VX assassination and ALT+Reality

[Cross-posted from The Trench.]

The assassination of Kim Jong-nam with—according to Malaysian authorities—the nerve agent VX unsurprisingly yielded many press articles, expert commentaries and other opinion pieces. Equally unsurprising is how uninformed several commentators are about the basics of all things chemical warfare. And I am not even referring to the ignorati who characterise VX (or mustard agent, for that matter—courtesy Dan’s unrelenting aspiration to educate the Twitterati) as a gas (it is a liquid with the viscosity of motor oil). It is about not checking basic facts or the accuracy of sources (which may quickly become outdated), as well as copy-and-paste work—particularly from peers or Wikipedia.

VX categorised as a weapon of mass destruction, according to the UN

In popular speech chemical weapons (CW) are easily called ‘weapons of mass destruction’ (WMD). However, if one thinks of CS tear gas (yes, it should be ‘lachrymatory agent’, because it is a solid) or pepper sprays, then one immediately realises how misleading the term is. The same goes for the use of a poisonous substance, be it VX, ricin, or something less glamorous like rat poison, to assassinate a single individual. Even if the victim has a high body mass, it still does not make the murder weapon a WMD. Anyway, this is an unresolvable, and therefore never-ending discussion about a term certain Western political elites politicised and popularised to justify their invasion of Iraq in 2003. (Yes, WMD later came to stand for ‘weapons of mass delusion’, a proto-reference to ALT+Reality.)

Even so, I became intrigued by the recurring phrase ‘listed / classified as a weapon of mass destruction by the United Nations’ in many of the press accounts after Malaysian authorities publicly identified VX as the murder weapon on 24 February. Some articles had an additional, but very specific reference: such characterisation was contained in UN Security Council Resolution 687 (1991). See for example:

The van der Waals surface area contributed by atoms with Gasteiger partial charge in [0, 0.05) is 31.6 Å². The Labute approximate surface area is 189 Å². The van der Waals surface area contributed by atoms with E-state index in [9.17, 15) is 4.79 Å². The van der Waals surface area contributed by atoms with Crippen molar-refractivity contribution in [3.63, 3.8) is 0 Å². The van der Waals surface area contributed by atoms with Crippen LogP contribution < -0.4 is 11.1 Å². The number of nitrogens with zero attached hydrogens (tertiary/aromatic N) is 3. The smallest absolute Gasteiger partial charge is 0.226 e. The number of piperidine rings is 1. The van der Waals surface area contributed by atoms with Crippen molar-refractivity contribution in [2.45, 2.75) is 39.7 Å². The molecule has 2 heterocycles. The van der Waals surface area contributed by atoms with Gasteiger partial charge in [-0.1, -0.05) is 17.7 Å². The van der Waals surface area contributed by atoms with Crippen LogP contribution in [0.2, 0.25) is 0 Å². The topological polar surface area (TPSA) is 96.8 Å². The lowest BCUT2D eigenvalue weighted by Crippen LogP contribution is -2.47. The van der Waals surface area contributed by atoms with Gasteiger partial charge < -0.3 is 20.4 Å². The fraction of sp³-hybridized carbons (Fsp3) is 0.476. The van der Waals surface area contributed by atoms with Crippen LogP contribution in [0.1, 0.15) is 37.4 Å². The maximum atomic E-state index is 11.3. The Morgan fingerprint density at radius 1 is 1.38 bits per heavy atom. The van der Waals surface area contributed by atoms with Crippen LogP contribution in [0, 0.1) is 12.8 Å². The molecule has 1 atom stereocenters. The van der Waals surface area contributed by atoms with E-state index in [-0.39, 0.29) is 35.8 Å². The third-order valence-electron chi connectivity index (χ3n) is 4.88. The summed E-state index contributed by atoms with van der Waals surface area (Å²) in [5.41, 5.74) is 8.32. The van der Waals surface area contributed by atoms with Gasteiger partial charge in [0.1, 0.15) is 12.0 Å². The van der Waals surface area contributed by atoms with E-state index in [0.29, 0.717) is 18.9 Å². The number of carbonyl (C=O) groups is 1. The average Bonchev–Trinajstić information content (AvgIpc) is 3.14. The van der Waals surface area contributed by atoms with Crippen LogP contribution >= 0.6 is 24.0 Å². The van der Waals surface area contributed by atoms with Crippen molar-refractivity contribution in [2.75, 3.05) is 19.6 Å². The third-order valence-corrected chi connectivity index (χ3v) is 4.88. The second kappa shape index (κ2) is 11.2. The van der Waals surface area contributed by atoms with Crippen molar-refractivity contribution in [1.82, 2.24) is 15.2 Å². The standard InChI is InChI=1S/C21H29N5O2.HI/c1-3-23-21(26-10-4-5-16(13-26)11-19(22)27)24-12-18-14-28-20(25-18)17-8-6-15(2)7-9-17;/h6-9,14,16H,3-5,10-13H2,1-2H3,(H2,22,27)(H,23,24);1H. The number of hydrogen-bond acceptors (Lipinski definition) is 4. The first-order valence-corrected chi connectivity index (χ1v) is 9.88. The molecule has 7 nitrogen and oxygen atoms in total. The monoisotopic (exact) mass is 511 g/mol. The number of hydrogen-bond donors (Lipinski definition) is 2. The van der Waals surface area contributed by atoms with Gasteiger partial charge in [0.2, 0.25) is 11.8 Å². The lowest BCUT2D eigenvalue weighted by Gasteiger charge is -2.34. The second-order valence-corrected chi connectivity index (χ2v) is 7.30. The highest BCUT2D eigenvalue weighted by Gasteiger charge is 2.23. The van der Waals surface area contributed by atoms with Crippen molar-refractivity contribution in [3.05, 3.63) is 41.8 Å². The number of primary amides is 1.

It is true that the first resolution ever adopted by the UN General Assembly, namely ‘Establishment of a Commission to Deal with the Problem Raised by the Discovery of Atomic Energy(UNGA Resolution 1(I), 24 January 1946) contained the following provision in the terms of reference of the proposed commission (para. 5 (c)):

For the elimination from national armaments of atomic weapons and of all other major weapons adaptable to mass destruction.

On 12 August 1948, the UN Commission on Conventional Armaments adopted a resolution for consideration by the UN Security Council in which it proposed that its jurisdiction include ‘all armaments and armed forces’ with the exception of atomic weapons and weapons of mass destruction. It further proposed to define WMD

to include atomic explosive weapons, radio active material weapons, lethal chemical and biological weapons, and any weapons developed in the future which have characteristics comparable in destructive effect to those of the atomic bomb or other weapons mentioned above.

This, however, was a negative way of defining ‘conventional weapons’ as a residual weapon category so as to serve the commission’s interests. It is by no means a legal definition. No such definition exists, despite the many references to WMD in UN documents and working papers. Consequently, there is no UN classification of WMD, including for lethal chemical agents like VX.

It is worth noting that the Chemical Weapons Convention (CWC) does not use ‘lethality’ as a criterion for defining a chemical weapon. The United States adopted such a specification in the 1920s in an effort to exempt riot control agents from the prohibition on CW use in the 1925 Geneva Protocol, which other states did not accept at the time. It revived the concept in the 1960s and 1970s to avoid characterisation of its widespread use of lachrymatory and anti-plant agents during the Viêt-Nam war as chemical warfare and to retain such military options while Congress was debating ratification of the Geneva Protocol. A final hiccup occurred during the Senate’s ratification of the CWC in 1997. In short, the so-called ‘non-lethal’ lachrymatory and incapacitating agents are part and parcel of the legal definition of a chemical weapon. (Too bad for the WMD aficionados.)

This leaves us with the reference to UN Security Council Resolution 687 (1991). This document essentially comprises the cease-fire agreement after the eviction of Iraq from Kuwait and the Iraq’s disarmament requirements with regard to biological, chemical and nuclear weapons, and ballistic missiles. However, it contains no reference whatsoever to VX.

So, where does the quote come from? Given the as good as identical phrasing in different articles (with or without the specific reference to Resolution 687), I would say that writers copied from each other without checking the statement’s foundation in reality. However, somebody did research and then copied and pasted word for word the erroneous sentence from the entry ‘VX (Nerve Agent)’ in Wikipedia (1st paragraph):